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Citation
Kourtis, N., Tavernarakis, N. (2009). Autophagy and cell death in model organisms.  Cell Death Differ. 16(1): 21--30.
FlyBase ID
FBrf0206516
Publication Type
Review
Abstract

Autophagy evolved in unicellular eukaryotes as a means for surviving nutrient stress. During the course of evolution, as multicellular organisms developed specialized cell types and complex intracellular signalling networks, autophagy has been summoned to serve additional cellular functions. Numerous recent studies indicate that apart from its pro-survival role under nutrient limitation, autophagy also participates in cell death. However, the precise role of this catabolic process in dying cells is not fully understood. Although in certain situations autophagy has a protective function, in other types of cell death it actually contributes to cellular destruction. Simple model organisms ranging from the unicellular Saccharomyces cerevisiae to the soil amoeba Dictyostelium discoideum and the metazoans Caenorhabditis elegans and Drosophila melanogaster provide clearly defined cell death paradigms that can be used to dissect the involvement of autophagy in cell death, at the molecular level. In this review, we survey current research in simple organisms, linking autophagy to cell death and discuss the complex interplay between autophagy, cell survival and cell death.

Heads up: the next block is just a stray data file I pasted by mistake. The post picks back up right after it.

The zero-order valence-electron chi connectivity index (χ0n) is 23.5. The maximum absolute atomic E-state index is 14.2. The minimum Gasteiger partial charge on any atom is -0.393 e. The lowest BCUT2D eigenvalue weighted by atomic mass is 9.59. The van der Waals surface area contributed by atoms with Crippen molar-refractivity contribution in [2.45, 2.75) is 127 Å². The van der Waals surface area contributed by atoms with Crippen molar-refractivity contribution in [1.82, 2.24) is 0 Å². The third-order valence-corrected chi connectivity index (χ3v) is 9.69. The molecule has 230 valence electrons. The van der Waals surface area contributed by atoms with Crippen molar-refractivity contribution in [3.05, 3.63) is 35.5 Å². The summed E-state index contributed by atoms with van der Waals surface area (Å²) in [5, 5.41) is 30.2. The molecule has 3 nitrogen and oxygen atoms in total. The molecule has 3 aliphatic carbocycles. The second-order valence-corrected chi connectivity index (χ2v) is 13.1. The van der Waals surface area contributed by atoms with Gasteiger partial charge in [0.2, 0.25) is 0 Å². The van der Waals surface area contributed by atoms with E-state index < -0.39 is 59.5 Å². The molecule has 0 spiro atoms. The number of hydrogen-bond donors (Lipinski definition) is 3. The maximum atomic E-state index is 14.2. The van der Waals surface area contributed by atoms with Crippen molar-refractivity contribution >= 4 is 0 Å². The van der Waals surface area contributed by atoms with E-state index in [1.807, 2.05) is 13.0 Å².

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    Language of Publication
    English
    Additional Languages of Abstract
    Parent Publication
    Publication Type
    Journal
    Abbreviation
    Cell Death Differ.
    Title
    Cell Death and Differentiation
    Publication Year
    1994-
    ISBN/ISSN
    1350-9047
    Data From Reference
    Gene Groups (1)
    Genes (14)